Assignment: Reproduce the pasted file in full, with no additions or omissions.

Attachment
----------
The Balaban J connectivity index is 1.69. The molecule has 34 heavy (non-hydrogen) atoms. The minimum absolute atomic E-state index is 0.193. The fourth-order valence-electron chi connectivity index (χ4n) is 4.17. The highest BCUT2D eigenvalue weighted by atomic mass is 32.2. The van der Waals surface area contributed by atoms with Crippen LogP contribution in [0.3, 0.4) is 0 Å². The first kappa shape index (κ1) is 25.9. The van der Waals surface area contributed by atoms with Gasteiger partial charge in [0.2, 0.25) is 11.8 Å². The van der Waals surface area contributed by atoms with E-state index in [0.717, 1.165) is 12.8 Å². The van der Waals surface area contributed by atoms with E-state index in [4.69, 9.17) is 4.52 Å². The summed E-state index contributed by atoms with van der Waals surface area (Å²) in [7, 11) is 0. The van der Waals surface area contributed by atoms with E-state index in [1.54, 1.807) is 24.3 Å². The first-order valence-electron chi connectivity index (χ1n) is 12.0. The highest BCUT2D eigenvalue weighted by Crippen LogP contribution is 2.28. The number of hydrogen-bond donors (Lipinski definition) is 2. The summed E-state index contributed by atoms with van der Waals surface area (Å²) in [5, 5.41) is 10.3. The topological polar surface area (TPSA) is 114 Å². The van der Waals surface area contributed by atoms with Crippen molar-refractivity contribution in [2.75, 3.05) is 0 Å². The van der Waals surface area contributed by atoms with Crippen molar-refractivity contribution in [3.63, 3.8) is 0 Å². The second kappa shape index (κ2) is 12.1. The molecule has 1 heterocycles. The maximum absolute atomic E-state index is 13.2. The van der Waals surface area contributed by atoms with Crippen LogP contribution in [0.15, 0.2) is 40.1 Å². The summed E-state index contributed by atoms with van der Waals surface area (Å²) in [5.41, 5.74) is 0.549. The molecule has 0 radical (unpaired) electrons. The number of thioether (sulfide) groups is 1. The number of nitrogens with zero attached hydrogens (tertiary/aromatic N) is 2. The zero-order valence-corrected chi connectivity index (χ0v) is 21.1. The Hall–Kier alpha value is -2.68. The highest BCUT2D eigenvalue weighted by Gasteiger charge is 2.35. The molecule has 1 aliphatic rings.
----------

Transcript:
The Balaban J connectivity index is 1.69. The molecule has 34 heavy (non-hydrogen) atoms. The minimum absolute atomic E-state index is 0.193. The fourth-order valence-electron chi connectivity index (χ4n) is 4.17. The highest BCUT2D eigenvalue weighted by atomic mass is 32.2. The van der Waals surface area contributed by atoms with Crippen LogP contribution in [0.3, 0.4) is 0 Å². The first kappa shape index (κ1) is 25.9. The van der Waals surface area contributed by atoms with Gasteiger partial charge in [0.2, 0.25) is 11.8 Å². The van der Waals surface area contributed by atoms with E-state index in [0.717, 1.165) is 12.8 Å². The van der Waals surface area contributed by atoms with E-state index in [4.69, 9.17) is 4.52 Å². The summed E-state index contributed by atoms with van der Waals surface area (Å²) in [7, 11) is 0. The van der Waals surface area contributed by atoms with E-state index in [1.54, 1.807) is 24.3 Å². The first-order valence-electron chi connectivity index (χ1n) is 12.0. The highest BCUT2D eigenvalue weighted by Crippen LogP contribution is 2.28. The number of hydrogen-bond donors (Lipinski definition) is 2. The summed E-state index contributed by atoms with van der Waals surface area (Å²) in [5, 5.41) is 10.3. The topological polar surface area (TPSA) is 114 Å². The van der Waals surface area contributed by atoms with Crippen molar-refractivity contribution in [2.75, 3.05) is 0 Å². The van der Waals surface area contributed by atoms with Crippen molar-refractivity contribution in [3.63, 3.8) is 0 Å². The second kappa shape index (κ2) is 12.1. The molecule has 1 heterocycles. The maximum absolute atomic E-state index is 13.2. The van der Waals surface area contributed by atoms with Crippen LogP contribution in [0.15, 0.2) is 40.1 Å². The summed E-state index contributed by atoms with van der Waals surface area (Å²) in [5.41, 5.74) is 0.549. The molecule has 0 radical (unpaired) electrons. The number of thioether (sulfide) groups is 1. The number of nitrogens with zero attached hydrogens (tertiary/aromatic N) is 2. The zero-order valence-corrected chi connectivity index (χ0v) is 21.1. The Hall–Kier alpha value is -2.68. The highest BCUT2D eigenvalue weighted by Gasteiger charge is 2.35. The molecule has 1 aliphatic rings.